Although both swimming practices and competitions take place in aquatic environs, dryland training can provide substantial benefits for dedicated swimmers. Resistance exercises can aid in building muscle endurance, improving coordination and stability, and increasing power. While there are many similarities to developing land-based athletes, appropriately exercising swimmers has a few nuances. Let’s examine some specifics as to how personal trainers can effectively coach their clients who swim regularly.

Training Swimmers to be Injury-Free

First and foremost, training swimmers outside of the pool requires prioritizing injury prevention. Despite being referred to as a “low-impact activity”, competitive swimming generally requires thousands of movement repetitions, often in positions unusual to normal daily life, within a single workout. Combine that with a grueling practice schedule that may range anywhere from three to nine multi-hour swim workouts per week, and you can begin to understand why the swimmers you saw at school growing up always looked so tired!

In fact, most of the seasonal in-water training cycle for swimmers focuses on muscle breakdown. Therefore, the initial priority for trainers when beginning working with swimmers is to focus on keeping their bodies as injury-free as possible. This may happen through physical means like resistance band exercises.

Resistance Band Exercises

Using a handled band with low to moderate resistance anchored at chest height, some appropriate exercises include:

  • Rows
  • Shoulder-blade Pinches (retractions)
  • Chest Presses
  • Chest Flys
  • Tricep Extensions
  • Bent-over Lat Pulldowns

As swimming is highly taxing on the shoulder muscles, doing movements such as those above before pool workouts are a great way for the athlete to dynamically warm-up their muscles.

Other activities like myofascial release, as well as encouraging good nutrition and quality sleep will help swimmers maximize their recovery between training sessions. Keeping swimmers healthy allows them to eventually reap massive benefits (a.k.a. major speed boosts) when the in-water training scales back in preparation for major competitions.

Swimming Strength Foundations

Additional components of dryland training should emphasize three main areas:

  1. Building core stability
  2. Full-body strength exercises that, if possible, connect to in-water movements
  3. Developing explosive power

Core Stability

Nearly all time moving through the water is spent in a drawn-out position, either in full or partial streamline. Streamline position means that the arms are fully extended straight overhead with one hand on top of the other, while the biceps squeeze the head, the core remains tight, and the legs fully stretch through the toes. Cultivating a sturdy and stable core allows for the swimmer’s body to remain stabilized in efficient positions during the stroking portion of a length across the pool.

Highly beneficial core exercises often involve a lengthening of the bodyline while holding the core tight, such as:

  • Planks with Leg Lifts
  • Dead Bugs
  • Bird-Dogs
  • (Streamline) Leg Drops
  • 6-inch Flutter Kicks

Total-Body Strength

While a strong core helps the athlete maintain an efficient body position, forward propulsion comes from propelling water backward with the arms or legs. Competitive swimming has four official strokes: backstroke, breaststroke, butterfly, and freestyle.

Recent years have seen the utilization of one “unofficial” – but extremely fast – stroke, the dolphin kick. Through resistance exercises, swimmers can build strength and endurance in their muscles, increasing their speed and reducing the likelihood of injury caused by fatigue. Along with diving off the blocks and turning at the walls, these movement types encompass the various parts of a swimming race. Exercises that closely simulate aquatics movements on dry land can be highly beneficial, as they reinforce neural patterns established in the pool.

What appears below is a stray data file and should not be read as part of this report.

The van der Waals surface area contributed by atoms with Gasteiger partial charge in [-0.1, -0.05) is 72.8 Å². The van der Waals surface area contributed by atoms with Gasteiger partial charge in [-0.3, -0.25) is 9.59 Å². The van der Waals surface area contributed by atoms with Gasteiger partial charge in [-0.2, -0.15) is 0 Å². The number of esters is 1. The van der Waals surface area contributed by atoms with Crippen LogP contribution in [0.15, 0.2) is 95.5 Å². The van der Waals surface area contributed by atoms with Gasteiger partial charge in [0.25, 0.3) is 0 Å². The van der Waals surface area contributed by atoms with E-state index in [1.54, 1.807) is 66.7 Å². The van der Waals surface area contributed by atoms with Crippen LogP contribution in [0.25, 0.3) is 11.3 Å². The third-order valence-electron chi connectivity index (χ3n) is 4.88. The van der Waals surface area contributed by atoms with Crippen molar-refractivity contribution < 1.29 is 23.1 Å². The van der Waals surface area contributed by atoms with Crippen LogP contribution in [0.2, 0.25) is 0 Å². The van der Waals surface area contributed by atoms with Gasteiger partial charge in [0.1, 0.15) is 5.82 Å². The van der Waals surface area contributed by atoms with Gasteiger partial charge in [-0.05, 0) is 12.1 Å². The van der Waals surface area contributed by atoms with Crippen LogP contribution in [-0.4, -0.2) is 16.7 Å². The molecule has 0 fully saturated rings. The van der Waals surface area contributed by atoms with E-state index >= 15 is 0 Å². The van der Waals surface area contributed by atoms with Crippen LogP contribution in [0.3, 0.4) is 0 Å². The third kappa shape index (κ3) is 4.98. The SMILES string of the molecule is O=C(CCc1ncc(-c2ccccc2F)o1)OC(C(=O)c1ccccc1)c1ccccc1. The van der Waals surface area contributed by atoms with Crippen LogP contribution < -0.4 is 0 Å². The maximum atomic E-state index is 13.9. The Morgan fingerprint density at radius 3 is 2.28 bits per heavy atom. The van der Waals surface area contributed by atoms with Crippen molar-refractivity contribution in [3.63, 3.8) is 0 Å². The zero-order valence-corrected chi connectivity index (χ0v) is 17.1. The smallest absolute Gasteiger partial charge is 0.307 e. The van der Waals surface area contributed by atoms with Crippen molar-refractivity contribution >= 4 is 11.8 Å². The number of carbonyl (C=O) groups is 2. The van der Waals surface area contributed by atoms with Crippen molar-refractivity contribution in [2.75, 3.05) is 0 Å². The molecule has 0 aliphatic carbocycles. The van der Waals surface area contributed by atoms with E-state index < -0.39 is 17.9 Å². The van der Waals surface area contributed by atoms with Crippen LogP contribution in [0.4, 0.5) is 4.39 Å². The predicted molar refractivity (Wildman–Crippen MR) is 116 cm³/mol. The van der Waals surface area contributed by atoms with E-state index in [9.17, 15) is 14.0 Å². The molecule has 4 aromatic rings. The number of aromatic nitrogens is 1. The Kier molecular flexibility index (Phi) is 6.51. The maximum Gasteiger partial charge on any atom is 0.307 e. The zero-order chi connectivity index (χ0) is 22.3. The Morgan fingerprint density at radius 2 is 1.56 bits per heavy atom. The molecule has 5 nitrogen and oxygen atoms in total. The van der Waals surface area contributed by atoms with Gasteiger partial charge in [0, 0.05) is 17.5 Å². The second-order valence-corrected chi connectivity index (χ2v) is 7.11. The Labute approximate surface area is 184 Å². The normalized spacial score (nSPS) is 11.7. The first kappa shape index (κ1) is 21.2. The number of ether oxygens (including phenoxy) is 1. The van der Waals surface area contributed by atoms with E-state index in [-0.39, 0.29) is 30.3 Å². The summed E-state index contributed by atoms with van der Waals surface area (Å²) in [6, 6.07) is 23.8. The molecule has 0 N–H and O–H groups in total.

Here are some advantageous exercises for each of the movement patterns that closely mimic in-water motions:

  • Backstroke – Alternating Dumbbell Chest Presses & Alternating Side Ball Slams
  • Breaststroke – Sumo Squats, Machine Rows, and Med Ball Chest Passes
  • Butterfly – Pull-ups, Dumbbell Lateral Raises, and Olympic-style lifts like a sandbag clean
  • Freestyle – Dumbbell Rows, Single-Arm Barbell Landmine Overhead Presses, & Single-Arm Forward Ball Slams
  • Dolphin Kick – Leg Extensions & Hamstring Curls

Explosive Power

Despite making up a smaller portion of length than the strokes above, starts and turns provide excellent opportunities to gain speed by increasing power. Maximizing the dynamic leap off the block and the bounce off the walls can significantly improve a swimmer’s times.

For starts and turns, athletes can train explosiveness by doing exercises such as:

  • Box Jumps
  • Long Jumps
  • Burpees/Squat thrusts
  • Jump Switch Lunges

As you can see, there are a variety of techniques personal trainers can employ to assist swimmers in training harder and racing faster, while also working to reduce their chances for injury. With this knowledge in hand, trainers can help swimmers improve as athletes both inside and outside the pool!


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Andrew Seaton HeadshotAuthor Bio

An NFPT Certified Personal Trainer, Andrew is also a lifelong swimmer, with coaching experience in the sport that spans the gambit of children learning to swim, to developing adolescents, to NCAA Division 1 collegiate athletes. He has personally achieved multiple U.S. Master’s Swimming Top-10 accolades, and he has given educational presentations at elite swim camps across the country. Andrew will be pursuing a Master of Public Health degree in Health Behavior & Health Education at the University of Michigan in the fall of 2022.


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